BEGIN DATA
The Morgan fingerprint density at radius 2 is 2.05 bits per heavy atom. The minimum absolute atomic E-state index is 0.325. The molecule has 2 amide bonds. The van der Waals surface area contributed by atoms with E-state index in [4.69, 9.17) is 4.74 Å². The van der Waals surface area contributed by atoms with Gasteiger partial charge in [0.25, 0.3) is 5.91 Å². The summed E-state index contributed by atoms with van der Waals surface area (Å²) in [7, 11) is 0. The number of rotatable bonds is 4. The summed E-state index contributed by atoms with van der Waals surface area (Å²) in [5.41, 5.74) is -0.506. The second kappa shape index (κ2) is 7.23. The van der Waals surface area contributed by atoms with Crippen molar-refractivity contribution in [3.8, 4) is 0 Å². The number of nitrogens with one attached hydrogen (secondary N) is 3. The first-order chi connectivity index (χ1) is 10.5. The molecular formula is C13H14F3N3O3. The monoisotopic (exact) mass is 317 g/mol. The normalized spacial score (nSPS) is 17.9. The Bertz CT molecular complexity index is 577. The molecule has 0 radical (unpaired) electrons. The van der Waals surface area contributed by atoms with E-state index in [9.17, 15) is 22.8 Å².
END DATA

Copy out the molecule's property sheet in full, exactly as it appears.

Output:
The Morgan fingerprint density at radius 2 is 2.05 bits per heavy atom. The minimum absolute atomic E-state index is 0.325. The molecule has 2 amide bonds. The van der Waals surface area contributed by atoms with E-state index in [4.69, 9.17) is 4.74 Å². The van der Waals surface area contributed by atoms with Gasteiger partial charge in [0.25, 0.3) is 5.91 Å². The summed E-state index contributed by atoms with van der Waals surface area (Å²) in [7, 11) is 0. The number of rotatable bonds is 4. The summed E-state index contributed by atoms with van der Waals surface area (Å²) in [5.41, 5.74) is -0.506. The second kappa shape index (κ2) is 7.23. The van der Waals surface area contributed by atoms with Crippen molar-refractivity contribution in [3.8, 4) is 0 Å². The number of nitrogens with one attached hydrogen (secondary N) is 3. The first-order chi connectivity index (χ1) is 10.5. The molecular formula is C13H14F3N3O3. The monoisotopic (exact) mass is 317 g/mol. The normalized spacial score (nSPS) is 17.9. The Bertz CT molecular complexity index is 577. The molecule has 0 radical (unpaired) electrons. The van der Waals surface area contributed by atoms with E-state index in [9.17, 15) is 22.8 Å².